SCATA exists to promote research into the use of computing and technology in the specialties of anaesthesia and perioperative medicine, and to disseminate the results of such research. In addition, SCATA aims to promote and facilitate education and training in digital health, with a focus on perioperative care. Membership is open to clinical and non-clinical members. Our Working Group Meeting is held in February and our main meeting (scientific conference) is normally scheduled in June and includes the Annual Members Meeting (AMM)
SCATA is an external collaborator to the project to develop a FHIR-IG for the intraoperative phase of anaesthesia. More information about the project can be found on the open standards working group page.
SCATA also organises regular #gashack events, where enthusiastic clinicians and developers (or some combination thereof) can meet in an informal way. In common with our friends over at NHS Hackday, we aim to build stuff that is innovative, unexpectedly simple and (most importantly) useful.
SCATA, first named the Computing In Anaesthesia Society, was founded in 1987 by Alastair Lack, Gavin Kenny, Mike Fisher and Malvena Stuart-Taylor. It has gradually expanded to a membership of over 200, and is open to clinical and non-clinical members. Trainees of all levels are encouraged to join.
SCATA became well known for the development of the computerised trainee logbook and has been associated with the development of computerised Propofol infusions. Participation in the international SNOMED-CT Clinical Reference group (led primarily by Dr Andrew Norton) has resulted in the development of agreed clinical terms for use in anaesthetic information systems at an international level. Other key projects that SCATA have led or overseen include critical incident reporting systems and the presentation and development of automated anaesthetic record keeping systems.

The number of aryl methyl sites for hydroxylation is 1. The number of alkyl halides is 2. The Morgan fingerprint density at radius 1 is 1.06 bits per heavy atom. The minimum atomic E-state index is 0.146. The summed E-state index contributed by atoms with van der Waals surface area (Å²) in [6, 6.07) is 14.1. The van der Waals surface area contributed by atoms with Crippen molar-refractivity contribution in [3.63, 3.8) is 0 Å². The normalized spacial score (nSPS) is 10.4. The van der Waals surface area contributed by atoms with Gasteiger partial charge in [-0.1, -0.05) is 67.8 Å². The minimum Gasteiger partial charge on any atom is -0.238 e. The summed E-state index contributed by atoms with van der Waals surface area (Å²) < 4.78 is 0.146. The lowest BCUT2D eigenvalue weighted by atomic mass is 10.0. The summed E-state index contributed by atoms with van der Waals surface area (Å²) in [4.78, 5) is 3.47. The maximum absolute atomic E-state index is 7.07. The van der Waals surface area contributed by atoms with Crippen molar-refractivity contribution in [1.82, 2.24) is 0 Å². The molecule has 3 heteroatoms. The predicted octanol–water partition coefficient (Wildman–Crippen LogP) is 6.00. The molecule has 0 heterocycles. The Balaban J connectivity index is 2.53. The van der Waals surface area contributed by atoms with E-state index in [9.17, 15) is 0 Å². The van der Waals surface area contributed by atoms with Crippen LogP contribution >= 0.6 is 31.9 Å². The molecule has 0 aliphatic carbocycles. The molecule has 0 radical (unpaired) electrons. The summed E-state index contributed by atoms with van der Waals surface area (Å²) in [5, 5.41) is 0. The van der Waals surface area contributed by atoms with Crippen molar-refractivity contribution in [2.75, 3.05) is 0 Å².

Subjects discussed at SCATA meetings include depth of anaesthesia monitoring, body simulator training systems, computer based training methods, using fuzzy logic for decision support and neural networks for data analysis. New technologies that affect anaesthetic practice, such as robot assisted surgery and ultrasound guided nerve blocks and cannulation, have also been considered.
A long-time aspiration has been involvement in online learning. SCATA organised and ran ITLS (information technology life support) courses on a regular basis. An attempt has been made to expand these into a more general course on digital health, with a focus on perioperative care. Unfortunately, this project has stalled, but the embryonic course materials can be found here.
In summary, SCATA plays a leading role not only in developing and researching new technologies, but also in disseminating knowledge informally and through educational courses. It welcomes new members from all clinical disciplines, especially trainees, and also from commercial suppliers.
Original authors: A P Madden, Chairman, 2007-2009 with edits from J Grant Forrest, Chairman 2015-2019
The History of SCATA and ESCTAIC
At the 2007 20th anniversary meeting, Alastair Lack presented his personal reminiscenses from the early days of SCATA. He has kindly agreed to make them available in this document.
The SCATA Constitution is now maintained on the Wiki